Cases reported "Cicatrix"

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1/15. Squamous cell carcinoma secondary to recessive dystrophic epidermolysis bullosa: report of eight tumours in four patients.

    BACKGROUND: The development of squamous cell carcinomas is the main cause of death of patients with Dystrophic epidermolysis bullosa. We think it is of interest to know their clinical characteristics and the treatment difficulties they cause. methods: We followed the clinical evolutions and carried out histopathological studies of eight primary cutaneous squamous cell carcinomas on three males and one female with recessive dystrophic epidermolysis bullosa. Patient ages ranged from 16 to 34 years (mean 27). RESULTS: Two patients had two tumours and one three, all were in characteristically scarred skin; four on upper limbs; four on lower. Maximum tumour dimensions ranged from 2 to 28 cm (mean 13), and represented 6 or more months of evolution. In three cases the affected limb must be amputated. Five tumours were well differentiated, three were moderately differentiated. CONCLUSIONS: The patients consulted too late and their large lesions needed aggressive treatment. Appropriate information and regular examination of patients with RDEB helps early diagnosis of tumours and may avoid disabling operations.
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ranking = 1
keywords = epidermolysis bullosa, epidermolysis, bullosa
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2/15. Ongoing blistering in a boy with congenital erosive and vesicular dermatosis healing with reticulated supple scarring.

    Congenital erosive and vesicular dermatosis healing with reticulated supple scarring is a rare entity presenting in the newborn with crusted erosions and vesicles that heal relatively rapidly, forming unique reticulated scars. A 9-year-old boy presented with a diagnosis of junctional epidermolysis bullosa, but displayed this characteristic scarring pattern and very mild ongoing blistering. In addition, he had severe chronic conjunctivitis due to cicatricial alopecia of the eyelashes and lacrimal duct obstruction. He had no evidence of enamel defects or other features of junctional epidermolysis bullosa. Ultrastructural analysis of his skin biopsy specimens showed a normal dermoepidermal junction. This characteristic scarring disorder may be associated with mild ongoing blistering and must be distinguished from other congenital blistering disorders.
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ranking = 0.33333333333333
keywords = epidermolysis bullosa, epidermolysis, bullosa
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3/15. Chronic cicatrizing conjunctivitis in a patient with epidermolysis bullosa acquisita.

    OBJECTIVE: To describe a nonconventional diagnostic technique used to diagnose a case of cicatrizing conjunctivitis associated with epidermolysis bullosa acquisita. methods: Direct immunofluorescence of a biopsy specimen of the patient's conjunctiva was performed using fluorescein-conjugated rabbit antihuman antibodies against IgA, IgG, and IgM; complement c3; and fibrinogen. Immunoblot assay using healthy human skin as substrate was performed to investigate for the presence of antibodies in the patient's serum. After the diagnosis of systemic autoimmune disease was established, intravenous immunoglobulin therapy was administered. RESULTS: Direct immunofluorescence of the conjunctiva revealed linear deposition of IgA and IgG, and C3 at the epithelial basement membrane zone. Immunoblot analysis demonstrated the presence of IgG antibodies in patient serum directed against a 290-kDa protein in human skin. A diagnosis of epidermolysis bullosa acquisita was established. All signs and symptoms improved dramatically 4 months after initiation of intravenous immunoglobulin therapy and remained stable during follow-up. CONCLUSIONS: epidermolysis bullosa acquisita can manifest in the eye as chronic cicatrizing conjunctivitis indistinguishable from ocular cicatricial pemphigoid. A nonconventional diagnostic tool (immunoblot assay) might be helpful in establishing the diagnosis of an underlying systemic autoimmune disease in patients with chronic cicatrizing conjunctivitis. Intravenous immunoglobulin therapy was effective against chronic cicatrizing conjunctivitis associated with epidermolysis bullosa acquisita.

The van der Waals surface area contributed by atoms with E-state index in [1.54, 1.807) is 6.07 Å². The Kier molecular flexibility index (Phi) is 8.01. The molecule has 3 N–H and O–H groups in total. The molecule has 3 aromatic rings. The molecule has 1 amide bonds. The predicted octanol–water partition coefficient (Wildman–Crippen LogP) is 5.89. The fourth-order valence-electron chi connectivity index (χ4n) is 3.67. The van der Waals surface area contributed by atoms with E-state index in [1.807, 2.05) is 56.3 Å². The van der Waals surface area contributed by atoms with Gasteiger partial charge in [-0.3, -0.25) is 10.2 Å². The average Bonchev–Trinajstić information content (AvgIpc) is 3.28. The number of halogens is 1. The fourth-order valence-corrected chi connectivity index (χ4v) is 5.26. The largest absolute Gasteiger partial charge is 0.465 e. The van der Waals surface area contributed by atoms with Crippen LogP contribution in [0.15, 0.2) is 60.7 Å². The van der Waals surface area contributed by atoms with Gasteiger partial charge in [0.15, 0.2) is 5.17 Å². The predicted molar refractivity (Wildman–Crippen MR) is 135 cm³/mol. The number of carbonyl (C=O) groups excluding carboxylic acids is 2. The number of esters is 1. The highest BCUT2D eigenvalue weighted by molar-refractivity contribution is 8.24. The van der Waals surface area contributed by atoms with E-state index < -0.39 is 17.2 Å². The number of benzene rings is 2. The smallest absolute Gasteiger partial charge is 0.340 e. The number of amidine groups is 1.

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ranking = 2.8720684292296
keywords = epidermolysis bullosa acquisita, epidermolysis bullosa, epidermolysis, bullosa acquisita, bullosa, acquisita
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4/15. epidermolysis bullosa acquisita. Direct immunofluorescence and ultrastructural studies.

    A case of epidermolysis bullosa acquisita (EBA), associated with inflammatory bowel disease in which cicatricial alopecia was present, was studied by electron microscopy and direct immunofluorescence microscopy. Direct immunofluorescence studies were performed on both clinically normal and perilesional skin, with and without previous separation of the epidermis from the dermis by incubation with 1 M sodium chloride. We propose the use of this separation technique to identify the level of antibody deposition in patients with EBA in whom circulating antibodies are lacking. This technique may be particularly beneficial in delineating between EBA and the clinically similar scarring localized forms of bullous pemphigoid in which circulating antibodies are often absent.
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ranking = 0.65423416942796
keywords = epidermolysis bullosa acquisita, epidermolysis bullosa, epidermolysis, bullosa acquisita, bullosa, acquisita
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5/15. Bart's syndrome: microscopic, ultrastructural, and immunofluorescent mapping features.